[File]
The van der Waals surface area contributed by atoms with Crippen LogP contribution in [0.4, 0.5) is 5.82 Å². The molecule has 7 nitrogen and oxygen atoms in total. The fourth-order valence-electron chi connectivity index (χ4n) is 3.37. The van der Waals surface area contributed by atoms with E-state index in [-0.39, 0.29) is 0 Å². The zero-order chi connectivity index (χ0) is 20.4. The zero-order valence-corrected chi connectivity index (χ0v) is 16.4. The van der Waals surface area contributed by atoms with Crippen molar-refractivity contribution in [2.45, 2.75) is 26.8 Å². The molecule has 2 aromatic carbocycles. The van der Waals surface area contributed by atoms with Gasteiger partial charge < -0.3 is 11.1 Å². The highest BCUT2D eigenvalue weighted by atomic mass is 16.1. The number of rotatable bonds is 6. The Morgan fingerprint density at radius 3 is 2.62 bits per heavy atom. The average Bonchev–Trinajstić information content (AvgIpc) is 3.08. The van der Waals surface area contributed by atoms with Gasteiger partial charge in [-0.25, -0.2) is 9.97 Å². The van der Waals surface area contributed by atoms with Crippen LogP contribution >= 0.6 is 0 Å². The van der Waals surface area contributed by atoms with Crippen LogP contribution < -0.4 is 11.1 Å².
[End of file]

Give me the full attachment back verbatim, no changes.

The van der Waals surface area contributed by atoms with Crippen LogP contribution in [0.4, 0.5) is 5.82 Å². The molecule has 7 nitrogen and oxygen atoms in total. The fourth-order valence-electron chi connectivity index (χ4n) is 3.37. The van der Waals surface area contributed by atoms with E-state index in [-0.39, 0.29) is 0 Å². The zero-order chi connectivity index (χ0) is 20.4. The zero-order valence-corrected chi connectivity index (χ0v) is 16.4. The van der Waals surface area contributed by atoms with Crippen molar-refractivity contribution in [2.45, 2.75) is 26.8 Å². The molecule has 2 aromatic carbocycles. The van der Waals surface area contributed by atoms with Gasteiger partial charge < -0.3 is 11.1 Å². The highest BCUT2D eigenvalue weighted by atomic mass is 16.1. The number of rotatable bonds is 6. The Morgan fingerprint density at radius 3 is 2.62 bits per heavy atom. The average Bonchev–Trinajstić information content (AvgIpc) is 3.08. The van der Waals surface area contributed by atoms with Gasteiger partial charge in [-0.25, -0.2) is 9.97 Å². The van der Waals surface area contributed by atoms with Crippen LogP contribution >= 0.6 is 0 Å². The van der Waals surface area contributed by atoms with Crippen LogP contribution < -0.4 is 11.1 Å².